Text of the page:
What's Up With Apple: US Stores Reopen, Defying Arizona Bill, Chipmaker Bond Sale

Since closing the stores almost exactly one year ago, Apple Inc. (NASDAQ: AAPL) confirmed on Monday that all 270 of its U.S. Apple Stores are once again open. Not every store is open for in-store shopping, however, but customers can pick up online orders at those stores.

Apple began closing its stores on March 13, 2020, and had begun reopening the stores in May. By mid-June, the company had reopened 54 of its U.S. Apple Stores and 365 of its 510 international stores.

Then a spike in the number of U.S. coronavirus cases led the company to begin closing stores again. Apple reacted quickly to spikes in the spread of COVID-19, and some stores were closed and reopened multiple times. According to a report at 9to5mac, Apple will continue to monitor local COVID-19 conditions, and some U.S. stores could temporarily close again.

Internationally, about a dozen Apple Stores in France and Brazil remain closed, while locations in Mexico are reopening Tuesday.

Last month, legislators in North Dakota rejected a bill that would have forced Apple and Google to use third-party payment systems in their app stores. Also last month, Arizona state representative Regina Cobb was preparing to introduce a bill in the state legislature that would have required the companies to do the same thing.

That unleashed a flurry of lobbying from Apple and Google even before Cobb formally introduced the bill. As Cobb put it, “We went through a very difficult weekend where Apple and Google hired probably almost every lobbyist in town.”

Apple’s chief compliance officer, Kyle Andeer, told Protocol that the Arizona legislation amounts to a “government mandate that Apple give away the App Store.” Apple is getting moral support from the conservative American Legislative Exchange Council (ALEC), which sent Arizona legislators an email suggesting the state use the defeated North Dakota legislation (written by ALEC) as a template for Arizona.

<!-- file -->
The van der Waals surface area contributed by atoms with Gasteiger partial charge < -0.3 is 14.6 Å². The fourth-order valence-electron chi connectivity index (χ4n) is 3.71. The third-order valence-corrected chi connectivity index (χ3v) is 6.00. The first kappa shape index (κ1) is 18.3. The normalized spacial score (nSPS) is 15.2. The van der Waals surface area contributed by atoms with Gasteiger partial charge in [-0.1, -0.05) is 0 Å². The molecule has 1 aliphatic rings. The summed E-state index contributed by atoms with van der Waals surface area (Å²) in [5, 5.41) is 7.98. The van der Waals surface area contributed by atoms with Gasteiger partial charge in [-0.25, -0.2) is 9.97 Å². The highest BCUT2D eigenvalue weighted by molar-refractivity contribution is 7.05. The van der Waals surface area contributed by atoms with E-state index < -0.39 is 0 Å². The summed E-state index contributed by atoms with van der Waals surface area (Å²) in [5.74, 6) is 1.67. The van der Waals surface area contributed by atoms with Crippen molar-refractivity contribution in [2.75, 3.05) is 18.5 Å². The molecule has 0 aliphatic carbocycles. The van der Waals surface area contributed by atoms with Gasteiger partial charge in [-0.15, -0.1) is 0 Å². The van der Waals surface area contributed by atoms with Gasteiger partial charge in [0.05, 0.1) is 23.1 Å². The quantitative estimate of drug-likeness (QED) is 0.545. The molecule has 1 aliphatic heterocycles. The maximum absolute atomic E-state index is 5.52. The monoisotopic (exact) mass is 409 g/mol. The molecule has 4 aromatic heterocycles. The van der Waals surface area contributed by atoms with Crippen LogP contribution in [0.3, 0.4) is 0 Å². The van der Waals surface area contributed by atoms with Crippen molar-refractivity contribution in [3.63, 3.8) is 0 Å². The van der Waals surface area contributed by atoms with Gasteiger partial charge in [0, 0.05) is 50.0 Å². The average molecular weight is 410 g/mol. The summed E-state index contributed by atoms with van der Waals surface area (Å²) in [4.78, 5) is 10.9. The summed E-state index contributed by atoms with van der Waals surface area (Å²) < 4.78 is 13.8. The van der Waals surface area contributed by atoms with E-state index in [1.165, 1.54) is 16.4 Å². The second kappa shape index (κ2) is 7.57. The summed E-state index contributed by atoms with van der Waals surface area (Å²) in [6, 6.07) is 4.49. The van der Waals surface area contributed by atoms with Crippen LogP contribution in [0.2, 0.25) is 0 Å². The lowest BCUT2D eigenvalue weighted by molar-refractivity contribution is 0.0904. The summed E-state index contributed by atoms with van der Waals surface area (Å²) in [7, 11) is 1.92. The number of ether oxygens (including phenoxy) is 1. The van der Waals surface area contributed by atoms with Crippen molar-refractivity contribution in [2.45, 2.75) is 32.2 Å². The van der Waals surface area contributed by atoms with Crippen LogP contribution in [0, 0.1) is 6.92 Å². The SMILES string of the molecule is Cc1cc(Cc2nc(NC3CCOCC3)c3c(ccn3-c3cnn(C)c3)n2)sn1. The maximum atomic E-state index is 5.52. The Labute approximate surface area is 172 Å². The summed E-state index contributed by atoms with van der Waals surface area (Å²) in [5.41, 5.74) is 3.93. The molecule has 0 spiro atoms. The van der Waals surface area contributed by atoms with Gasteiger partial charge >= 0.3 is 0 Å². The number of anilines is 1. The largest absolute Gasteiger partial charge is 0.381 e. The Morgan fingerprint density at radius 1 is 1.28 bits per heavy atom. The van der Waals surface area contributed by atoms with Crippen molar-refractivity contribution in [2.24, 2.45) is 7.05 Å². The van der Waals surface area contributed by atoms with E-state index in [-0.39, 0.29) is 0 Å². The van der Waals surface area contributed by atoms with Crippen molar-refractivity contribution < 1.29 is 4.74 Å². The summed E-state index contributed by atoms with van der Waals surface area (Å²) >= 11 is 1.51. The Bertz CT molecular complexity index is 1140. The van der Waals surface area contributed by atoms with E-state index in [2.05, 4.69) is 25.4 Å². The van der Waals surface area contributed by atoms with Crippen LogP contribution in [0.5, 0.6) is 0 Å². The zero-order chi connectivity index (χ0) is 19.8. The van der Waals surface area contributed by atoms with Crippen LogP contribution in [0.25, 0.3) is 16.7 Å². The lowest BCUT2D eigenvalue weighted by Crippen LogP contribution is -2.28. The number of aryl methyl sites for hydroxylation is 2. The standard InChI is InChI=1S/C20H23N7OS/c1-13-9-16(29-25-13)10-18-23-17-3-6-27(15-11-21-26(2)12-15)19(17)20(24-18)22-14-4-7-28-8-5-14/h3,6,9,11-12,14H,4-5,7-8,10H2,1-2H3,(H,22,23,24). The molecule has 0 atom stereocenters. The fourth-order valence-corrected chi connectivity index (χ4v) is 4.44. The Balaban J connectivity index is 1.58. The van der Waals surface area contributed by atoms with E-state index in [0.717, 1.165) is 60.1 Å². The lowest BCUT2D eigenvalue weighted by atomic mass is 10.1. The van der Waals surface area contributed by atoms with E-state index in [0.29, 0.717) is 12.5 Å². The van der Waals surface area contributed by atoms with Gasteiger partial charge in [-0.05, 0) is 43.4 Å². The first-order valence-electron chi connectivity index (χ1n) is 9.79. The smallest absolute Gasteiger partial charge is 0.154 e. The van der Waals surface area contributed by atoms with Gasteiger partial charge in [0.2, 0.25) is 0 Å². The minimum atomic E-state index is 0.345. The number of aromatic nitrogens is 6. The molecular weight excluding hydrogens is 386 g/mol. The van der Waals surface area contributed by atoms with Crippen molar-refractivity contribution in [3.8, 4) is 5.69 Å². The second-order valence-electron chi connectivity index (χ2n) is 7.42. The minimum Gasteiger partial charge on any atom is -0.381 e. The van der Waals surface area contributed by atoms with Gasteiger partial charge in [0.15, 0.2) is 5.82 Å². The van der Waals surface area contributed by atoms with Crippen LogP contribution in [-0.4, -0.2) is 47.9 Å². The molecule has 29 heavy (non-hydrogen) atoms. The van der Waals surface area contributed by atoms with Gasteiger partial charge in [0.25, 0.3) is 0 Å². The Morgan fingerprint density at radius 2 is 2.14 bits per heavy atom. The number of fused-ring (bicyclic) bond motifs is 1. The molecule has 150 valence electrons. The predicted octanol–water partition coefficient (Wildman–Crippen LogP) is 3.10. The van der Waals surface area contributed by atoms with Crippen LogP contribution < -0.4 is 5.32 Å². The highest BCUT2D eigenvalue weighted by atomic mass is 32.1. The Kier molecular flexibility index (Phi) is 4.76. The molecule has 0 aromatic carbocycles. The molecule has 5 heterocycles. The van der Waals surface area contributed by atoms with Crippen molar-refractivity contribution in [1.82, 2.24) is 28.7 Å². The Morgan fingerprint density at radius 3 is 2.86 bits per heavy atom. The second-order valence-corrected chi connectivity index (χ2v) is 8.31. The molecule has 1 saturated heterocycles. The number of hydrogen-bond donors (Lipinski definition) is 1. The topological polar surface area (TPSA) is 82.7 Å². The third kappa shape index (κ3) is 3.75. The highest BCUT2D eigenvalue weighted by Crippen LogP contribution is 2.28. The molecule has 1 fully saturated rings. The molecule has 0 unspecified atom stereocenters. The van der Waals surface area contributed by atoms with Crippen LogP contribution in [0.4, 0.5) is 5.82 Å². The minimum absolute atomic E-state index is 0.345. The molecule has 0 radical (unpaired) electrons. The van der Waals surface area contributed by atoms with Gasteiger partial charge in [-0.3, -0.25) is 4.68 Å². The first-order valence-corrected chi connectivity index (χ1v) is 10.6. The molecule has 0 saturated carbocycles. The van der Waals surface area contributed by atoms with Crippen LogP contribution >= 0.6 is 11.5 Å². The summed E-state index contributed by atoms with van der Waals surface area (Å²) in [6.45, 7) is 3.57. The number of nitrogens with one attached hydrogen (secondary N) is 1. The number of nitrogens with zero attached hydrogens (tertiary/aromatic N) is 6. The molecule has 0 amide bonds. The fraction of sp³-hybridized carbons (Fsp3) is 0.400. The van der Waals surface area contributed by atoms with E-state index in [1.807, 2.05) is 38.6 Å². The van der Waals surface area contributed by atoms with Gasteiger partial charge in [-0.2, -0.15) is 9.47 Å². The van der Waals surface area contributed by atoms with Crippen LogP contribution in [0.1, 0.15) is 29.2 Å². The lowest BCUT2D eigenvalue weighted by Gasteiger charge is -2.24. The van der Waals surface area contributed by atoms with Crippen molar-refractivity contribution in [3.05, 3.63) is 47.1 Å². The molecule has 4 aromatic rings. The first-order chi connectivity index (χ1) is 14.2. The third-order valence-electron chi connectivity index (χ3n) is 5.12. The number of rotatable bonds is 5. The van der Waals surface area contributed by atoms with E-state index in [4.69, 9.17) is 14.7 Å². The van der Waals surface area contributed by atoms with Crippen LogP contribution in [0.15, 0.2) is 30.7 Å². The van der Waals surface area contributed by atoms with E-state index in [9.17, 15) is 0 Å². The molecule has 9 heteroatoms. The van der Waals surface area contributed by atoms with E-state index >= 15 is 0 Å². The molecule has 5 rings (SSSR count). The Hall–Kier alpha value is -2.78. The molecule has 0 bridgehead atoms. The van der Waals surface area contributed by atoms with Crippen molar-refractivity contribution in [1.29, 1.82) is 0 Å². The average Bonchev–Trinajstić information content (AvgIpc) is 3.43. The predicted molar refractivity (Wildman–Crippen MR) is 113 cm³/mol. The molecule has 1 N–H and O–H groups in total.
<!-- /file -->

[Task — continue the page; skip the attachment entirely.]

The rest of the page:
App developer David Heinemeier Hansson, co-founder and chief technical officer of Basecamp, is developer of the $99-per-year Hey email program. Last year, Hansson refused to pay the 30% royalty fee that Apple charges some developers.

He told Protocol that if Arizona passed the legislation, the state would become “the most attractive place in the world to start a new business that sells software through the app stores.” Apple and Google can’t sit still for that, so expect more sparks to fly soon.

Apple’s main contract semiconductor manufacturer, Taiwan Semiconductor Manufacturing, or TSMC, reportedly has planned a bond offering of some $565 million to help the company finance a new chipmaking plant in Arizona. According to a report last week from Bloomberg, the Arizona plant could cost TSMC up to $12 billion and would produce 5-nanometer chips for Apple’s iPhones, iPads and Macs, among other devices for other customers. The new fab could be ready by 2023.

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